More so than many industries, data centers are ideal candidates for adopting sustainability initiatives.
For starters, they are major consumers of energy. In 2019, data centers and data transmission networks each consumed about one percent of global energy, a report from the International Energy Agency (IEA) shows. Yet between February and mid-April 2020, amid the early stages of the coronavirus pandemic, global internet traffic increased by nearly 40 percent.
Fortunately, new products for increasing energy efficiency continue to enter the market and get adopted each year. Striving to increase data center efficiency and meet sustainability goals is a great opportunity for data centers to also modernize their legacy infrastructure and systems.
With that great opportunity comes many pathways for taking advantage of it, too. Data centers employ a variety of systems and infrastructure to function. So, they have many options available concerning the technologies they can modernize to improve their operations and meet sustainability goals.
Before diving into the finer details of achieving better data center modernization and data center sustainability though, it’s important to build and implement a thorough plan for doing so.
Creating a data center modernization plan
A major undertaking like modernizing a data center requires a well-planned process to succeed. As an example, Schneider Electric lays out a four-part framework for modernizing data center facility infrastructure, and its first step is to develop performance standards. After all, if you want to successfully meet goals, you must first define what those goals are.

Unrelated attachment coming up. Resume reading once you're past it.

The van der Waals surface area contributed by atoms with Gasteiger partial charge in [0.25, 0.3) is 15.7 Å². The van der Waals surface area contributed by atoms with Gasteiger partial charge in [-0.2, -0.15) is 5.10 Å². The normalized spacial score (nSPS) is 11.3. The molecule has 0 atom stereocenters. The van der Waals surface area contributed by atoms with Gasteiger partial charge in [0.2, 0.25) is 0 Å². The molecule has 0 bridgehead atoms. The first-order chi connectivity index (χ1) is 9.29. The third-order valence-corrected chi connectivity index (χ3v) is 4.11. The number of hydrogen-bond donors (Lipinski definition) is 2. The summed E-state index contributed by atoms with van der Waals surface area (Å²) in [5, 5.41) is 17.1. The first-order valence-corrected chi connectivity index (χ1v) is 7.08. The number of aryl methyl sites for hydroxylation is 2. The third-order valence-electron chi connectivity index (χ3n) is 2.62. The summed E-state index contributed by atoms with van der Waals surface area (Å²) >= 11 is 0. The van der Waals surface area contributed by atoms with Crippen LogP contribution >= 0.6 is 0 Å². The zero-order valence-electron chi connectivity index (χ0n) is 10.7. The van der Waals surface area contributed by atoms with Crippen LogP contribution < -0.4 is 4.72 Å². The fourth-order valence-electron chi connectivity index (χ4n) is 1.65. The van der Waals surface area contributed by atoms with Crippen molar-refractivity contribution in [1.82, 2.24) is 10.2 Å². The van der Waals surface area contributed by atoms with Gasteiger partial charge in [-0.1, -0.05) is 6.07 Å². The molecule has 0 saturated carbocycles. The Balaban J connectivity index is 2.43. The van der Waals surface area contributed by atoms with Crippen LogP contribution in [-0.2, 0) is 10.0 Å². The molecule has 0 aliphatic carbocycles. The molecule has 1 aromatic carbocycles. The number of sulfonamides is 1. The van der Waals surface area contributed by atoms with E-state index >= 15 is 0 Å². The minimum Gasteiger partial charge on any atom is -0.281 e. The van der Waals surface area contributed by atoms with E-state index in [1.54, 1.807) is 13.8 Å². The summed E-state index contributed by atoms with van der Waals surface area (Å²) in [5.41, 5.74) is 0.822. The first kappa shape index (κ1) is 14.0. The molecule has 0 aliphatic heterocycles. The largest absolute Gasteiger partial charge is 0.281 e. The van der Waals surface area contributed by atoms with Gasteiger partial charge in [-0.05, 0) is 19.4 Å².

If you are modernizing legacy systems, the odds are good that your current goals are different than they were when these systems were first installed. Maybe you played no role in the design of the data center you administer.
So, ask yourself how you want your data center to operate after it’s been fully modernized. What should its performance look like? How should your data center’s future performance differ from its current performance?
It’s important to be specific with your goals, too. Ask yourself what exactly modernization should entail, and by what metrics the data center’s performance should be measured.
After defining your standards, it’s important to benchmark them. Analyze the infrastructure and equipment based on its age, maintenance status, and other metrics. Different considerations must be taken with equipment that is at the end of its lifecycle, versus equipment that is just inefficient or inflexible.
At this stage, you might consider how your current equipment will affect your sustainability goals. Be sure to make use of data and metrics obtained from data center infrastructure management (DCIM) tools in this stage, as well.
After benchmarking your equipment and infrastructure, you should have a good idea of your data center’s performance gaps. If you’re going to bring your data center up to optimal performance, you must now figure out how to cover those gaps.
Here (and really, at any stage), you shouldn’t be afraid to reach out for help. You may need to bring in vendors and consultants to get the clearest picture of how to bridge gaps in your performance. Should you buy new equipment, upgrade your equipment or just leave it alone? These are the sorts of considerations you should keep top-of-mind when figuring out potential solutions to your data center gaps.